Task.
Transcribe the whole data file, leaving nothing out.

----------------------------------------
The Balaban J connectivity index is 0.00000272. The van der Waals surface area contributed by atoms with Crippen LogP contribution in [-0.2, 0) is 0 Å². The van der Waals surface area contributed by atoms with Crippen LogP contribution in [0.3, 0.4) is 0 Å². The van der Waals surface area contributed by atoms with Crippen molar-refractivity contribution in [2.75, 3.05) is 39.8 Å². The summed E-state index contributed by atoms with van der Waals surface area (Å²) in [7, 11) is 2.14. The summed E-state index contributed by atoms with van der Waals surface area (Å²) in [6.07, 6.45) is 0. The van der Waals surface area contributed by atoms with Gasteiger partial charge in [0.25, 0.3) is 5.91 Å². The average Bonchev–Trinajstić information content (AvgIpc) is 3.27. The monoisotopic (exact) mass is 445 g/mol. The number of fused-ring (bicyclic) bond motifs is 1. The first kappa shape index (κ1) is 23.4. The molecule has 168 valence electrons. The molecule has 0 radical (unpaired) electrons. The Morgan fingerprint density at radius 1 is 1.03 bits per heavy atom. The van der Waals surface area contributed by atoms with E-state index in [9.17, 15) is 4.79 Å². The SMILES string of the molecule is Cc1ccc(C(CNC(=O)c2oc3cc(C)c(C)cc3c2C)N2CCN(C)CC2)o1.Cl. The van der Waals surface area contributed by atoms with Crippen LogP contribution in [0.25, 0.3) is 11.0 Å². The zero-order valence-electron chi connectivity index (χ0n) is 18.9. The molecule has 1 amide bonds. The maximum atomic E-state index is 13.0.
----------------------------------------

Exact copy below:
The Balaban J connectivity index is 0.00000272. The van der Waals surface area contributed by atoms with Crippen LogP contribution in [-0.2, 0) is 0 Å². The van der Waals surface area contributed by atoms with Crippen LogP contribution in [0.3, 0.4) is 0 Å². The van der Waals surface area contributed by atoms with Crippen molar-refractivity contribution in [2.75, 3.05) is 39.8 Å². The summed E-state index contributed by atoms with van der Waals surface area (Å²) in [7, 11) is 2.14. The summed E-state index contributed by atoms with van der Waals surface area (Å²) in [6.07, 6.45) is 0. The van der Waals surface area contributed by atoms with Gasteiger partial charge in [0.25, 0.3) is 5.91 Å². The average Bonchev–Trinajstić information content (AvgIpc) is 3.27. The monoisotopic (exact) mass is 445 g/mol. The number of fused-ring (bicyclic) bond motifs is 1. The first kappa shape index (κ1) is 23.4. The molecule has 168 valence electrons. The molecule has 0 radical (unpaired) electrons. The Morgan fingerprint density at radius 1 is 1.03 bits per heavy atom. The van der Waals surface area contributed by atoms with E-state index in [9.17, 15) is 4.79 Å². The SMILES string of the molecule is Cc1ccc(C(CNC(=O)c2oc3cc(C)c(C)cc3c2C)N2CCN(C)CC2)o1.Cl. The van der Waals surface area contributed by atoms with Crippen LogP contribution in [0.25, 0.3) is 11.0 Å². The zero-order valence-electron chi connectivity index (χ0n) is 18.9. The molecule has 1 amide bonds. The maximum atomic E-state index is 13.0.